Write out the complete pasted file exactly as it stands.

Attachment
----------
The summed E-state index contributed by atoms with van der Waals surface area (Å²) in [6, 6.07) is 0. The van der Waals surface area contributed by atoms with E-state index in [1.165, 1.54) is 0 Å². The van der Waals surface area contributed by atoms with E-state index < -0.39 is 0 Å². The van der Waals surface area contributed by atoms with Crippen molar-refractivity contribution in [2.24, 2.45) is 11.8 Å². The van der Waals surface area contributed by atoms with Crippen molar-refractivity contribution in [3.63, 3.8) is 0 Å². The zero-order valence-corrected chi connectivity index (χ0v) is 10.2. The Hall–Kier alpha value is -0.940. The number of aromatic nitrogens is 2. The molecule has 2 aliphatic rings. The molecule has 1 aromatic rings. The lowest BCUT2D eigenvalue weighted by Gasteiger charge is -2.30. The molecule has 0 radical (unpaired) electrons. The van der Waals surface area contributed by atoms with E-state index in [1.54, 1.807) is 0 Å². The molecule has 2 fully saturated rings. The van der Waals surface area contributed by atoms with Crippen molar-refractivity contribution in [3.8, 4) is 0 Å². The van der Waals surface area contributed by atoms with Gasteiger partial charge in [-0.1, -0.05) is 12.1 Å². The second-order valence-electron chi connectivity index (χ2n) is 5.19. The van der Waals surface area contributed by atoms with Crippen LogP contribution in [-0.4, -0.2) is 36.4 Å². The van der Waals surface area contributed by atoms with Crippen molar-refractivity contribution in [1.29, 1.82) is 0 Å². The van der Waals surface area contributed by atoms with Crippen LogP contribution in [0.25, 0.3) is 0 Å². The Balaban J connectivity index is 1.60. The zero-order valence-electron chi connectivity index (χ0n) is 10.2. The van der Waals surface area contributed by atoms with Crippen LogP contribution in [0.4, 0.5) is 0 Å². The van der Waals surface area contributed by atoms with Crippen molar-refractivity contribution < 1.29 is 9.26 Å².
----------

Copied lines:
The summed E-state index contributed by atoms with van der Waals surface area (Å²) in [6, 6.07) is 0. The van der Waals surface area contributed by atoms with E-state index in [1.165, 1.54) is 0 Å². The van der Waals surface area contributed by atoms with E-state index < -0.39 is 0 Å². The van der Waals surface area contributed by atoms with Crippen molar-refractivity contribution in [2.24, 2.45) is 11.8 Å². The van der Waals surface area contributed by atoms with Crippen molar-refractivity contribution in [3.63, 3.8) is 0 Å². The zero-order valence-corrected chi connectivity index (χ0v) is 10.2. The Hall–Kier alpha value is -0.940. The number of aromatic nitrogens is 2. The molecule has 2 aliphatic rings. The molecule has 1 aromatic rings. The lowest BCUT2D eigenvalue weighted by Gasteiger charge is -2.30. The molecule has 0 radical (unpaired) electrons. The van der Waals surface area contributed by atoms with E-state index in [1.54, 1.807) is 0 Å². The molecule has 2 fully saturated rings. The van der Waals surface area contributed by atoms with Crippen molar-refractivity contribution in [3.8, 4) is 0 Å². The van der Waals surface area contributed by atoms with Gasteiger partial charge in [-0.1, -0.05) is 12.1 Å². The second-order valence-electron chi connectivity index (χ2n) is 5.19. The van der Waals surface area contributed by atoms with Crippen LogP contribution in [-0.4, -0.2) is 36.4 Å². The van der Waals surface area contributed by atoms with Crippen molar-refractivity contribution in [1.29, 1.82) is 0 Å². The van der Waals surface area contributed by atoms with Crippen LogP contribution in [0.25, 0.3) is 0 Å². The Balaban J connectivity index is 1.60. The zero-order valence-electron chi connectivity index (χ0n) is 10.2. The van der Waals surface area contributed by atoms with Crippen LogP contribution in [0.4, 0.5) is 0 Å². The van der Waals surface area contributed by atoms with Crippen molar-refractivity contribution < 1.29 is 9.26 Å².